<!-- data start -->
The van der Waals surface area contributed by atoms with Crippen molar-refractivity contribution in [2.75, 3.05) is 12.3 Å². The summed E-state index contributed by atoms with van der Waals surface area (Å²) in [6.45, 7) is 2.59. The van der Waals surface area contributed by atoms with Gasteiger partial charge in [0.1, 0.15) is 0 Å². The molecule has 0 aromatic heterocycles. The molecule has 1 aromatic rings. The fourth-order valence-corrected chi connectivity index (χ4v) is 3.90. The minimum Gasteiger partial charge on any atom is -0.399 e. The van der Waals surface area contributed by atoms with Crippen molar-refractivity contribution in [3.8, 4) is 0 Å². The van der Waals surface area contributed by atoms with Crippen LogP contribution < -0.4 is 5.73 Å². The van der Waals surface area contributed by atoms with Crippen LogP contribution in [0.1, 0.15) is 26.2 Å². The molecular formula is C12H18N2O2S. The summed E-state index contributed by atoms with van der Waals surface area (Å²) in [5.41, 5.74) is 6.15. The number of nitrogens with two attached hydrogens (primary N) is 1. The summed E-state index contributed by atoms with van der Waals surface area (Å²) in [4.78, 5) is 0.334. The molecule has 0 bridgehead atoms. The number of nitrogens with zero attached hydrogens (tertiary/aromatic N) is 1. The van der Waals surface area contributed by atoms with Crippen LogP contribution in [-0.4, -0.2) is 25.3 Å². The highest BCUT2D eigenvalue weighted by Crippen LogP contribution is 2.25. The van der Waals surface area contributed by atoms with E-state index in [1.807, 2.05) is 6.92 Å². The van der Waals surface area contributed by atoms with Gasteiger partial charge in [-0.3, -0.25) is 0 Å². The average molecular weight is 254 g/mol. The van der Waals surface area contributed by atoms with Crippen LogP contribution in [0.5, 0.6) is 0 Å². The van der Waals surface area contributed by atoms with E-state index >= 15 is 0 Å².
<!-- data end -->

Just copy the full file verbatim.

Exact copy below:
The van der Waals surface area contributed by atoms with Crippen molar-refractivity contribution in [2.75, 3.05) is 12.3 Å². The summed E-state index contributed by atoms with van der Waals surface area (Å²) in [6.45, 7) is 2.59. The van der Waals surface area contributed by atoms with Gasteiger partial charge in [0.1, 0.15) is 0 Å². The molecule has 0 aromatic heterocycles. The molecule has 1 aromatic rings. The fourth-order valence-corrected chi connectivity index (χ4v) is 3.90. The minimum Gasteiger partial charge on any atom is -0.399 e. The van der Waals surface area contributed by atoms with Crippen molar-refractivity contribution in [3.8, 4) is 0 Å². The van der Waals surface area contributed by atoms with Crippen LogP contribution < -0.4 is 5.73 Å². The van der Waals surface area contributed by atoms with Crippen LogP contribution in [0.1, 0.15) is 26.2 Å². The molecular formula is C12H18N2O2S. The summed E-state index contributed by atoms with van der Waals surface area (Å²) in [5.41, 5.74) is 6.15. The number of nitrogens with two attached hydrogens (primary N) is 1. The summed E-state index contributed by atoms with van der Waals surface area (Å²) in [4.78, 5) is 0.334. The molecule has 0 bridgehead atoms. The number of nitrogens with zero attached hydrogens (tertiary/aromatic N) is 1. The van der Waals surface area contributed by atoms with Crippen LogP contribution in [-0.4, -0.2) is 25.3 Å². The highest BCUT2D eigenvalue weighted by Crippen LogP contribution is 2.25. The van der Waals surface area contributed by atoms with E-state index in [1.807, 2.05) is 6.92 Å². The van der Waals surface area contributed by atoms with Gasteiger partial charge in [-0.3, -0.25) is 0 Å². The average molecular weight is 254 g/mol. The van der Waals surface area contributed by atoms with Crippen LogP contribution in [0.5, 0.6) is 0 Å². The van der Waals surface area contributed by atoms with E-state index >= 15 is 0 Å².